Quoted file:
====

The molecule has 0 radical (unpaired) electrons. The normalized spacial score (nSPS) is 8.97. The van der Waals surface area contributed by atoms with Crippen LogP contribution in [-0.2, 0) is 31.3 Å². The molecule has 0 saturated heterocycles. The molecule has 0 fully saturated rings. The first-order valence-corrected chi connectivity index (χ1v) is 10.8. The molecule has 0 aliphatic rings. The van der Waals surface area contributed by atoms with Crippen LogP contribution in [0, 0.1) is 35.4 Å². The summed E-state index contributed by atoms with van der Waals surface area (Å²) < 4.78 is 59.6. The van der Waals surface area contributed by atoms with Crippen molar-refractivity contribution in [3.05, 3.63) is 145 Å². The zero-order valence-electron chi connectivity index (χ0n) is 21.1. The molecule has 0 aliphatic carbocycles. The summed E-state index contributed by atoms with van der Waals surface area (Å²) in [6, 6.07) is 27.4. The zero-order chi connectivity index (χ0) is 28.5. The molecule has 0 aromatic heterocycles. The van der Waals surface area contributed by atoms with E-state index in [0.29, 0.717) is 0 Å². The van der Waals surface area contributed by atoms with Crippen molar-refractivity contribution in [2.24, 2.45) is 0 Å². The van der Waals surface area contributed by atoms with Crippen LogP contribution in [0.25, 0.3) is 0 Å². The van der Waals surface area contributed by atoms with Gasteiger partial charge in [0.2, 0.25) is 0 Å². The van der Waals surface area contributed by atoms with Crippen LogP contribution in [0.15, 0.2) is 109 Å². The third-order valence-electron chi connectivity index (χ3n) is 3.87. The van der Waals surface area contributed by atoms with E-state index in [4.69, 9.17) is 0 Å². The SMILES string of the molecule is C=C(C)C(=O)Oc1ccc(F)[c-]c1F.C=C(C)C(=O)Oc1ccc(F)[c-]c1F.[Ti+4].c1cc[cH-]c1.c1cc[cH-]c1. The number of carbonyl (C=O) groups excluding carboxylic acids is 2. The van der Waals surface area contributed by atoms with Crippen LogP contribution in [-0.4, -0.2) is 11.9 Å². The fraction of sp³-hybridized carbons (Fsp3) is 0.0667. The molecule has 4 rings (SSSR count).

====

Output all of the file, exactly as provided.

The molecule has 0 radical (unpaired) electrons. The normalized spacial score (nSPS) is 8.97. The van der Waals surface area contributed by atoms with Crippen LogP contribution in [-0.2, 0) is 31.3 Å². The molecule has 0 saturated heterocycles. The molecule has 0 fully saturated rings. The first-order valence-corrected chi connectivity index (χ1v) is 10.8. The molecule has 0 aliphatic rings. The van der Waals surface area contributed by atoms with Crippen LogP contribution in [0, 0.1) is 35.4 Å². The summed E-state index contributed by atoms with van der Waals surface area (Å²) < 4.78 is 59.6. The van der Waals surface area contributed by atoms with Crippen molar-refractivity contribution in [3.05, 3.63) is 145 Å². The zero-order valence-electron chi connectivity index (χ0n) is 21.1. The molecule has 0 aliphatic carbocycles. The summed E-state index contributed by atoms with van der Waals surface area (Å²) in [6, 6.07) is 27.4. The zero-order chi connectivity index (χ0) is 28.5. The molecule has 0 aromatic heterocycles. The van der Waals surface area contributed by atoms with E-state index in [0.29, 0.717) is 0 Å². The van der Waals surface area contributed by atoms with Crippen molar-refractivity contribution in [2.24, 2.45) is 0 Å². The van der Waals surface area contributed by atoms with Crippen LogP contribution in [0.25, 0.3) is 0 Å². The van der Waals surface area contributed by atoms with Gasteiger partial charge in [0.2, 0.25) is 0 Å². The van der Waals surface area contributed by atoms with Crippen LogP contribution in [0.15, 0.2) is 109 Å². The third-order valence-electron chi connectivity index (χ3n) is 3.87. The van der Waals surface area contributed by atoms with E-state index in [4.69, 9.17) is 0 Å². The SMILES string of the molecule is C=C(C)C(=O)Oc1ccc(F)[c-]c1F.C=C(C)C(=O)Oc1ccc(F)[c-]c1F.[Ti+4].c1cc[cH-]c1.c1cc[cH-]c1. The number of carbonyl (C=O) groups excluding carboxylic acids is 2. The van der Waals surface area contributed by atoms with Crippen LogP contribution in [-0.4, -0.2) is 11.9 Å². The fraction of sp³-hybridized carbons (Fsp3) is 0.0667. The molecule has 4 rings (SSSR count).